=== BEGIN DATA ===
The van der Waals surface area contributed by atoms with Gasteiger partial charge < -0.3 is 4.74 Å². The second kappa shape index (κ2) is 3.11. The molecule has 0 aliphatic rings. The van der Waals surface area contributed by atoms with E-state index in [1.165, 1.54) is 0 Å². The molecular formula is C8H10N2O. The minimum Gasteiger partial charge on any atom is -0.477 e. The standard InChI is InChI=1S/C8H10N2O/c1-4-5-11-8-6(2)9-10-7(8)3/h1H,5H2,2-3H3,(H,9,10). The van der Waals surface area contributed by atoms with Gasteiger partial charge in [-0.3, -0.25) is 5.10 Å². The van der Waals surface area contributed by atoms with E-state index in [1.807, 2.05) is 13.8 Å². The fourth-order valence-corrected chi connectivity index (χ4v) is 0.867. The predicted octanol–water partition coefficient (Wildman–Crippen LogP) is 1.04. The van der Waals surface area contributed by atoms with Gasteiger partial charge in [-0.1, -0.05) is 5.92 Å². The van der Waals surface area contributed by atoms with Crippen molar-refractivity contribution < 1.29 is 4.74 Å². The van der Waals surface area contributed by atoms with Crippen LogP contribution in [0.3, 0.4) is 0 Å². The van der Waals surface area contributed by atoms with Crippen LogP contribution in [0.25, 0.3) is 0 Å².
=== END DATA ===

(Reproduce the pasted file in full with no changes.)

The van der Waals surface area contributed by atoms with Gasteiger partial charge < -0.3 is 4.74 Å². The second kappa shape index (κ2) is 3.11. The molecule has 0 aliphatic rings. The van der Waals surface area contributed by atoms with E-state index in [1.165, 1.54) is 0 Å². The molecular formula is C8H10N2O. The minimum Gasteiger partial charge on any atom is -0.477 e. The standard InChI is InChI=1S/C8H10N2O/c1-4-5-11-8-6(2)9-10-7(8)3/h1H,5H2,2-3H3,(H,9,10). The van der Waals surface area contributed by atoms with Gasteiger partial charge in [-0.3, -0.25) is 5.10 Å². The van der Waals surface area contributed by atoms with E-state index in [1.807, 2.05) is 13.8 Å². The fourth-order valence-corrected chi connectivity index (χ4v) is 0.867. The predicted octanol–water partition coefficient (Wildman–Crippen LogP) is 1.04. The van der Waals surface area contributed by atoms with Gasteiger partial charge in [-0.1, -0.05) is 5.92 Å². The van der Waals surface area contributed by atoms with Crippen molar-refractivity contribution < 1.29 is 4.74 Å². The van der Waals surface area contributed by atoms with Crippen LogP contribution in [0.3, 0.4) is 0 Å². The van der Waals surface area contributed by atoms with Crippen LogP contribution in [0.25, 0.3) is 0 Å².